Alright we've finally arrived at 'draw your shoulders away from your ears'. This is in fact a really small movement unless you're doing it from a position where the shoulder is elevated. The lower trapezius and latissimus dorsi are the main muscles that does this action but it is also often combined with retraction or protraction.

In a cobra pose, we're not only retracting but also depressing the shoulder blades to actively draw them away from the ears while keeping them squeezed towards each other. In an L-sit or tolasana, we're driving the hands into the ground to lift ourselves away from the ground (also shoulders away from the ears if you think about it). There's also often a slight protraction in these arm balances.

Figure 4: Shoulder Blade Depression and Relevant Yoga Poses

Upward Rotation

Alright I'm gonna admit that this one can be a little difficult to explain but think of your shoulder blades as inverted triangles. In an upward rotation, the tip of those inverted triangles will be moving upwards and outwards. This is also where the muscle action gets complicated because a few of them - serratus anterior (remember this from protraction earlier), upper trapezius and lower trapezius contract to perform an upward rotation. This action can be seen in daily movements where you lift your arms up and away from the body (e.g., reaching for something from a high shelf). It is also the shoulder action for overhead movements in sports.

In a yoga setting, mixed messages are often sent out with the verbal cue 'draw your shoulders down and away from the ears'. This cue works best when taking the arms down and back but in a position like downward dog, practitioners often get confused and try to depress their shoulder blades (next section) by drawing them entirely down the back. This goes against the natural action of the shoulder blade rotating upwards to facilitate lifting the arms overhead. It's also applicable in certain backbends like wheel pose where the arm overhead movement is combined with a backbend.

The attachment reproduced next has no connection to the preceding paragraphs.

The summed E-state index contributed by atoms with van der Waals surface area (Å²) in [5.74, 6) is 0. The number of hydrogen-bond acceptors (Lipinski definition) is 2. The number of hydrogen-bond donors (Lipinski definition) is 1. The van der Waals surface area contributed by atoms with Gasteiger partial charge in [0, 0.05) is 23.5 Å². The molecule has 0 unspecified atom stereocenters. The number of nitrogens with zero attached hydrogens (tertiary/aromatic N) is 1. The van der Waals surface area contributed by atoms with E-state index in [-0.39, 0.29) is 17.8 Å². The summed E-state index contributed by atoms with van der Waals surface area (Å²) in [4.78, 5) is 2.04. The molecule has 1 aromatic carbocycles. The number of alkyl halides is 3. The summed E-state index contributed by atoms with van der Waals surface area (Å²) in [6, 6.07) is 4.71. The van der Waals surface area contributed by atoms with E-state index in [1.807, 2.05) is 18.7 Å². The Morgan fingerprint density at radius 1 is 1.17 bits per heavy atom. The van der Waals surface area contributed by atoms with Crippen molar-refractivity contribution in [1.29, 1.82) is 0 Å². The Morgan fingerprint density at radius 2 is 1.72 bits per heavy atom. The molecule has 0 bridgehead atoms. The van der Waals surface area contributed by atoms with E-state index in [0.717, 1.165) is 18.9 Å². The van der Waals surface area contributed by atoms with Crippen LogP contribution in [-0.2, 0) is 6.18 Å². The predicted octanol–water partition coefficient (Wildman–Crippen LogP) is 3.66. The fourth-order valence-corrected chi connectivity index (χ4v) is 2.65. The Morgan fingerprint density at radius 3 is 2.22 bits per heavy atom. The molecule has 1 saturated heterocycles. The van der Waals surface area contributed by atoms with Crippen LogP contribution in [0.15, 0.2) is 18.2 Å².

Figure 5: Shoulder Blade Upward Rotation and Relevant Yoga Poses

Downward Rotation

Okay now that you've gone through upward rotation, this is basically the opposite. It's when the tip of those inverted triangles will be moving downwards and inwards. The Rhomboids (remember this from retraction earlier), levator scapulae and pectoralis minor contract to perform a downward rotation. It’s the shoulder action when you try to reach your arm back and down to pick up something behind your car seat because you’re too lazy to turn around completely.

It is often seen in yoga poses that involve a bind and twist like the ones shown below. Binds also often require a certain amount of internal rotation in the glenohumeral joint (more on this in another post), while being very dependent on proportions. If you often find these poses difficult and can't grab hold onto your other hand / foot, a strap can really come in handy.

Figure 6: Shoulder Blade Downward Rotation and Relevant Yoga Poses

I hope you have a better understanding of how the shoulder blades change positions with different movements, and how they're related to some of the yoga poses that you might come across in your practice. While some poses have been highlighted to illustrate certain shoulder blade actions, always remember that our body is a system with many moving parts working together.